"TUCSON POLYCHROME" Made by Hohokam or Salado?
By Dan King, July 2004, www.rarepottery.info
Tucson Polychrome may have been originally
described by Clark, 1935:Plate XXVI. It is also described in more
detail in the book, Excavations, 1940, at University Indian Ruin, by
Hayden, Danson, and Wallace; 1957. On
page 226, under Tucson Polychrome, the first sentence reads: “Tucson
Polychrome seems to be a locally made ware.” This was based on
a petrographic analysis (microscopic study) of the temper of most types of ceramics found there. Some of the types tested were plainware, redware, Gila Polychrome, Tucson Polychrome, and Tanque Verde Red-on-Brown. Interestingly,
this analysis showed that hematite was not found in any other ware tested
except both Gila and Tucson Polychrome
and was noted as “unexplainable” (Hayden, Danson, Wallace,
1957: 214,216). Could it be that both Gila and Tucson Polychromes were imports or trade wares from the Salado? If Tucson Polychrome was produced at University Indian
Ruin, one would expect the temper of Tucson Polychrome to be virtually
identical to some other ware produced at the same site. If petrographic
analysis were done, say on Saguaro
or Tanque Verde Polychrome
compared to their derivative Tanque
Verde Red-on-Brown, or perhaps Rio
Rico Polychrome compared to it’s derivative Rincon
Red-on-Brown, or even Rincon
Polychrome compared to it’s derivative Rincon
Red, one would expect the tempers to be virtually identical with
any of these pairs if they were produced at the same site contemporaneously.
Tucson Polychrome doesn't seem to be derivative of any other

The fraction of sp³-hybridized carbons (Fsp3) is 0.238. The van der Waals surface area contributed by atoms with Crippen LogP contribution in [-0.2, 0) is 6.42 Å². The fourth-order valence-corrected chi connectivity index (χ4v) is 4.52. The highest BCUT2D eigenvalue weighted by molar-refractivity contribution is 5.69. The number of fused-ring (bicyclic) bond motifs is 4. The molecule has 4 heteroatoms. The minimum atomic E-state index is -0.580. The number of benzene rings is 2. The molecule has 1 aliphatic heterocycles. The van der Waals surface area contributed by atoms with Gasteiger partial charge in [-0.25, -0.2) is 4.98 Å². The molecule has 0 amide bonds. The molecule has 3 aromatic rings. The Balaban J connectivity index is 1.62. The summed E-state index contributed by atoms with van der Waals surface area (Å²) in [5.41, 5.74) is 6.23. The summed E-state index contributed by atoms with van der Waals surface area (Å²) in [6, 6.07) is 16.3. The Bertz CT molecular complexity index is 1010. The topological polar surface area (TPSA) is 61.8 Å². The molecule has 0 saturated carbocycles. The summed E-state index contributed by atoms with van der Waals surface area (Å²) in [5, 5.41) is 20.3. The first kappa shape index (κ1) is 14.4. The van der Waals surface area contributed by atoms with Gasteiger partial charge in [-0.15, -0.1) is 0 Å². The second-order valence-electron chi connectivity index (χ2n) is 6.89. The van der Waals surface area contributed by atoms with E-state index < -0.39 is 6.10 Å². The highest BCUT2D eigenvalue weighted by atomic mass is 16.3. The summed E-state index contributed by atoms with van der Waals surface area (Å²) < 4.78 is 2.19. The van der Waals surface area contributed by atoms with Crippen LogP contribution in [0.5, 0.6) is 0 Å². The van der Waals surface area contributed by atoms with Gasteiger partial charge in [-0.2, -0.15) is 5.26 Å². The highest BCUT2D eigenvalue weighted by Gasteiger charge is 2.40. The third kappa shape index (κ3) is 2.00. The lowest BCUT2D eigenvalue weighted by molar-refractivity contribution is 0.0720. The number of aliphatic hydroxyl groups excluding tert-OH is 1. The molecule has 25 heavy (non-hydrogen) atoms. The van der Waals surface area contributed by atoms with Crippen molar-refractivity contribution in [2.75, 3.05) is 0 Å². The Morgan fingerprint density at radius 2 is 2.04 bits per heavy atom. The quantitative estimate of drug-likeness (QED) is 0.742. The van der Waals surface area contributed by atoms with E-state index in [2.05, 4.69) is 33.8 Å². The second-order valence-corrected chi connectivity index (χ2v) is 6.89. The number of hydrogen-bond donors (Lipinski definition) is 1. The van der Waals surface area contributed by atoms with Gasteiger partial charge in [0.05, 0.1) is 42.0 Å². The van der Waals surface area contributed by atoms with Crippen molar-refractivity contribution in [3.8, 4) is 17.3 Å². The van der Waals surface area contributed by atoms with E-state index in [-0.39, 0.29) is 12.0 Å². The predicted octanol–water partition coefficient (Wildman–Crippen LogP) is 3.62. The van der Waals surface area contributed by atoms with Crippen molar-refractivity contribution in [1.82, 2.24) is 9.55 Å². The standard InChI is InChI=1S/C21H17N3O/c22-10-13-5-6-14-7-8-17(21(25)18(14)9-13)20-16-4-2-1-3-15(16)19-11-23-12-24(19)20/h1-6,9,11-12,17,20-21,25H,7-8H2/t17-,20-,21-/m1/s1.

ware found at University Indian Ruin. More noticeable and perhaps more
important, is the difference in design between Tucson Polychrome and
Hohokam wares. Tucson Polychrome is more similar with certain Salado
Redwares (polychromes and bichromes) in design layout and motifs than
any Hohokam ware. Tucson Polychrome is contemporaneous with Tanque Verde
Red-on-Brown, if Tucson Polychrome were made by the Hohokam, one would
expect Hohokam, or more Precisely, Tanque Verde designs on the ware.
Even though there was much more Gila Polychrome found at University
Indian Ruin than Tucson Polychrome, Gila Polychrome was considered an
intrusive ware, (Hayden, Danson, Wallace, 1957:121,122) indicating trade
with the Salado (Most archaeologists interpret that the Salado were
descendants of the Mogollon). Finally, and perhaps most important, is
the construction of Tucson Polychrome. Tucson Polychrome was constructed
by the “coil and scrape” method, (Hayden, Danson, Wallace,
1957:227) a Salado trait, while most all Hohokam pottery produced at
that time was constructed by coiled, paddle and Anvil thinned, then
scraped method, or for short, "paddle and anvil" method.
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